The review paints a picture of a police force that is highly reliant on a tactic with minimal effectiveness in stopping crime, but that has a potentially quite detrimental effect on how the public views the Met - with significant knock-on effects on cooperation and how likely people are to report a crime.

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Casey states: “Stop and search is currently deployed by the Met at the cost of legitimacy, trust and, therefore consent.”

She adds: “To date, the Met has been unable to explain clearly enough why its use is justified on the scale it uses it, and in the manner and way it is carried out, particularly on Black Londoners.”

The report concludes that a fundamental reset will be needed on the use of stop and search unless the Metropolitan Police can fully explain why it uses it so frequently and justify on whom it is disproportionately used.

Some of the issues higlighted in the report relating to stop and search include:

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A lack of communication

On the popularity of stop and search, the Casey report states: “A recent report examining the experience of Black communities nationally on stop and search shows that while 77% of Black adults support the use of stop and search in relation to suspicion of carrying a weapon, less than half of those who had been stopped and searched felt that the police had communicated well with them or explained what would happen.”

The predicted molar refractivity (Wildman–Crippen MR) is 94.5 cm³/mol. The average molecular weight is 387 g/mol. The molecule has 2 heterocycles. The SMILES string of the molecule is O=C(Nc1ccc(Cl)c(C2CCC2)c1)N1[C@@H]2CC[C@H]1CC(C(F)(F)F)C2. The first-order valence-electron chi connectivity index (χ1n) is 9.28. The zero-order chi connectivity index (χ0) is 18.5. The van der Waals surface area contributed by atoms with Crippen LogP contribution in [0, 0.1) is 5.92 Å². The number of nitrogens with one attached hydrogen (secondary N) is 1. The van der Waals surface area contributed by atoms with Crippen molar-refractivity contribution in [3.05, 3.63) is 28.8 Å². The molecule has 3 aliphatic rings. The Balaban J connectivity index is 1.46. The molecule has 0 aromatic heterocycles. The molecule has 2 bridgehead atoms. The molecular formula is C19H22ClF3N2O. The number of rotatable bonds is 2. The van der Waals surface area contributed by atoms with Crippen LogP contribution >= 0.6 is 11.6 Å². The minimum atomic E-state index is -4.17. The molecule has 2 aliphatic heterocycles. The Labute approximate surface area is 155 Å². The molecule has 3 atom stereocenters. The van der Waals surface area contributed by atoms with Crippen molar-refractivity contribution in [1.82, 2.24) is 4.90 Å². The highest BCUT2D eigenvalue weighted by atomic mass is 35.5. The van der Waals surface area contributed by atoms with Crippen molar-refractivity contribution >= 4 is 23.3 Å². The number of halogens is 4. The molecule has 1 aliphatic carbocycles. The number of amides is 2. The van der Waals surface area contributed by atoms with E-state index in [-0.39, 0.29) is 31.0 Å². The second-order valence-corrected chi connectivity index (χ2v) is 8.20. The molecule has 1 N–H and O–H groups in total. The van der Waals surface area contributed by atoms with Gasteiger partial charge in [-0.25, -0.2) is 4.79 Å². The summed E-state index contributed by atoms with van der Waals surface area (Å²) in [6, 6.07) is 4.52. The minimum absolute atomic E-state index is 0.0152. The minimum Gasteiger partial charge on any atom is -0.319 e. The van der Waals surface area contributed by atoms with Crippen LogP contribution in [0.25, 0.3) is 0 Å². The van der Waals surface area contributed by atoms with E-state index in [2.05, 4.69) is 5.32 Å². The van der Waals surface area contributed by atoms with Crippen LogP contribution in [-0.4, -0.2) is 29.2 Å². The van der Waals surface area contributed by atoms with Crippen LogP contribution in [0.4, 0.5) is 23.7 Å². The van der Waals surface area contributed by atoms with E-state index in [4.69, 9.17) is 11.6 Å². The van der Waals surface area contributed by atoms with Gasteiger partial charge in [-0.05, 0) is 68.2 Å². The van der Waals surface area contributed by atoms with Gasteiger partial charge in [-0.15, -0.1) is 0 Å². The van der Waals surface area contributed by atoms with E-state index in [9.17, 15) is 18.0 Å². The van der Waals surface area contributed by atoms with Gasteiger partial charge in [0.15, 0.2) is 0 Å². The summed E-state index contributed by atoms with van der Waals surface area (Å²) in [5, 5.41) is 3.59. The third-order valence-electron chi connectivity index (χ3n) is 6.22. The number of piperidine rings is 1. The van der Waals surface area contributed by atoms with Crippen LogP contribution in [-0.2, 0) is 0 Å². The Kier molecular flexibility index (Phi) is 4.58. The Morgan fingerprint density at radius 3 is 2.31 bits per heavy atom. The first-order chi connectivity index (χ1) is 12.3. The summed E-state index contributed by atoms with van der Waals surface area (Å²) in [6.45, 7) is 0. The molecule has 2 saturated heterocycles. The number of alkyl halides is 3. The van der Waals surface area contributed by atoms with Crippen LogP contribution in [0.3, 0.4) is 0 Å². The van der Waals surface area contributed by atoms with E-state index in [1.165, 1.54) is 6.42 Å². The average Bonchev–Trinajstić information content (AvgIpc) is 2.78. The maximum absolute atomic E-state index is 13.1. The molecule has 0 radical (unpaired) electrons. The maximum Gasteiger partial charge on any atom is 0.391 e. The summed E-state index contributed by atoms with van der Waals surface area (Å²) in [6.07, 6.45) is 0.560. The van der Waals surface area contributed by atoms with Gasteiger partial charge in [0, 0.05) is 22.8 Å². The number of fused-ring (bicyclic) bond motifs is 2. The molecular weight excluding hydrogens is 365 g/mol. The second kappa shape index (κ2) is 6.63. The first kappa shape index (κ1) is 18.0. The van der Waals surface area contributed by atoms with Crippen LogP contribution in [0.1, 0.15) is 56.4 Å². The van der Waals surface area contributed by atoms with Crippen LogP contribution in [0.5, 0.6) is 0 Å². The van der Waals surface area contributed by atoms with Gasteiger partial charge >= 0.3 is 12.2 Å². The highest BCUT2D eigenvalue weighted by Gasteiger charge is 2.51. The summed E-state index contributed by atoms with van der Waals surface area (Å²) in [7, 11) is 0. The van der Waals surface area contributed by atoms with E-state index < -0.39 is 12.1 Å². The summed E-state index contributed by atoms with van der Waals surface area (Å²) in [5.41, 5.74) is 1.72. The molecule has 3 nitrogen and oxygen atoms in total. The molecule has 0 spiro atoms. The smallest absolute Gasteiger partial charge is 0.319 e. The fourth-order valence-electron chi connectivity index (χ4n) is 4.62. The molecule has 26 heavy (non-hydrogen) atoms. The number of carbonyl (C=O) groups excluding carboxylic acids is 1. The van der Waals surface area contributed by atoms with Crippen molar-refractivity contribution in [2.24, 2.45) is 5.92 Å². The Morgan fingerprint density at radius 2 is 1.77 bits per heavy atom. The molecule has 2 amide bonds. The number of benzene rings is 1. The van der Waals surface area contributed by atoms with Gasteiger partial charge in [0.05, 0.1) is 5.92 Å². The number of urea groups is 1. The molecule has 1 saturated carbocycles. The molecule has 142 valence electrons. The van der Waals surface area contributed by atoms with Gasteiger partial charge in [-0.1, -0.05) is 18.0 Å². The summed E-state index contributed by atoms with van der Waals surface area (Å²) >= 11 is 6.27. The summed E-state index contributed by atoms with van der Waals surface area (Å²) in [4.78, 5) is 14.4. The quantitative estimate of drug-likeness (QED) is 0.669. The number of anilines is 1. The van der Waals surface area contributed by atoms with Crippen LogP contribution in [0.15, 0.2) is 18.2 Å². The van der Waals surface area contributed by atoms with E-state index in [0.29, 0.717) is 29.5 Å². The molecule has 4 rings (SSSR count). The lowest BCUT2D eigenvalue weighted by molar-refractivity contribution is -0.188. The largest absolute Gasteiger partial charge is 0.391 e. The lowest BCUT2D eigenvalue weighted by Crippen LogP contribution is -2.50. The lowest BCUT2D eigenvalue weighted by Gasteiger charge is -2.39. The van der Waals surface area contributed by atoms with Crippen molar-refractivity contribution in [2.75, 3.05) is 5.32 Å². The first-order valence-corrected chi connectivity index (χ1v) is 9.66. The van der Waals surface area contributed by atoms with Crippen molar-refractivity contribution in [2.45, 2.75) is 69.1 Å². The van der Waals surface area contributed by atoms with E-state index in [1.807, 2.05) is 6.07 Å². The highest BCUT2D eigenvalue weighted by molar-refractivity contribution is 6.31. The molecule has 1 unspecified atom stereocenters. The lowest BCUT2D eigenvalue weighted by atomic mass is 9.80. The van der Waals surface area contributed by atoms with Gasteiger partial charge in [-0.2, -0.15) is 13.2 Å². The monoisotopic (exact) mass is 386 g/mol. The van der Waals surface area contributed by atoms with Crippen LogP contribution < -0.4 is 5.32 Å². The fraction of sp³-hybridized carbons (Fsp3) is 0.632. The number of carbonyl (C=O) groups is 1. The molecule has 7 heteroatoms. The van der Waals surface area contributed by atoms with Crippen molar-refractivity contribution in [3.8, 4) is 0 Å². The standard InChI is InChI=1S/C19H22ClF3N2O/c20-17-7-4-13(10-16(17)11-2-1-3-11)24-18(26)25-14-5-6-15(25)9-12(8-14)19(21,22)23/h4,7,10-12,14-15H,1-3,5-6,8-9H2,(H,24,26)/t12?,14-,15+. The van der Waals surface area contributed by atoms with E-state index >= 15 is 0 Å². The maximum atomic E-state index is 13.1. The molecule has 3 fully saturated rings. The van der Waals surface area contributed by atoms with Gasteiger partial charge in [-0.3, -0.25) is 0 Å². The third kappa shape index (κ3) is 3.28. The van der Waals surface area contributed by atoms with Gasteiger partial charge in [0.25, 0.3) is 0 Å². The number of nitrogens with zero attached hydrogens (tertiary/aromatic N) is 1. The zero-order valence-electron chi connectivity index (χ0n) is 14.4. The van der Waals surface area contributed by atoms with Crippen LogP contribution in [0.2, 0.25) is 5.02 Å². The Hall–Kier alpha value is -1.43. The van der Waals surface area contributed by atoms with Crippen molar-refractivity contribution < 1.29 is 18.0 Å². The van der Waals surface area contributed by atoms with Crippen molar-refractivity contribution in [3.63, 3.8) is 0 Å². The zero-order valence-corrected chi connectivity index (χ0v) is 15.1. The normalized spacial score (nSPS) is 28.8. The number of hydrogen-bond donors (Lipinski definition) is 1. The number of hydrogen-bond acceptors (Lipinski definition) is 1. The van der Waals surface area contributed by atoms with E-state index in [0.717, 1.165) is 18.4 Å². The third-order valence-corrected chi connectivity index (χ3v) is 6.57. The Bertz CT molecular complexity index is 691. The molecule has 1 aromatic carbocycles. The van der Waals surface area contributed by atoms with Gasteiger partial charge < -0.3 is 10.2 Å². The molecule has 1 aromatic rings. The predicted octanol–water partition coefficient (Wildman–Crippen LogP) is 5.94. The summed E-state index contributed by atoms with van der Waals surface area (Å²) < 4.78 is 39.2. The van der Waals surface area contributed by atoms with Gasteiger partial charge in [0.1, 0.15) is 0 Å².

It adds: “The MOPAC Public Attitude Survey shows that there is widespread support for the use of stop and search among the public in London. This rose over time from a low of 66% in 2014-15, to a high of 85% in mid-2019, reducing again to 70% by 2022. This public support is not shared equally among respondents’ demographic groups, with 77% of White British respondents agreeing stop and search should be used compared to 53% of Black respondents in the most recent survey.”

The issue of racial disparity

The figures laid out in the Casey review are stark, stating: “In every year since 2016, those between 11 and 61 who appear to be Black have been at least 3.5 times more likely to be stopped and searched by the Met than their white counterparts.

“In the previous year, one in four Black males aged 15-24 in London were stopped and searched in a three-month period. This is broadly the same level of disproportionality described in the Macpherson Inquiry in 1999.

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“Figures like these are neither new nor unreported. Enough evidence and analysis exists to confidently label stop and search as a racialised tool.”

It later adds: “The Met accepts that it (stop and search) is used disproportionately. They have said publicly that this happens because they target areas of high crime which tend to be poorer areas where Black communities are more likely to live.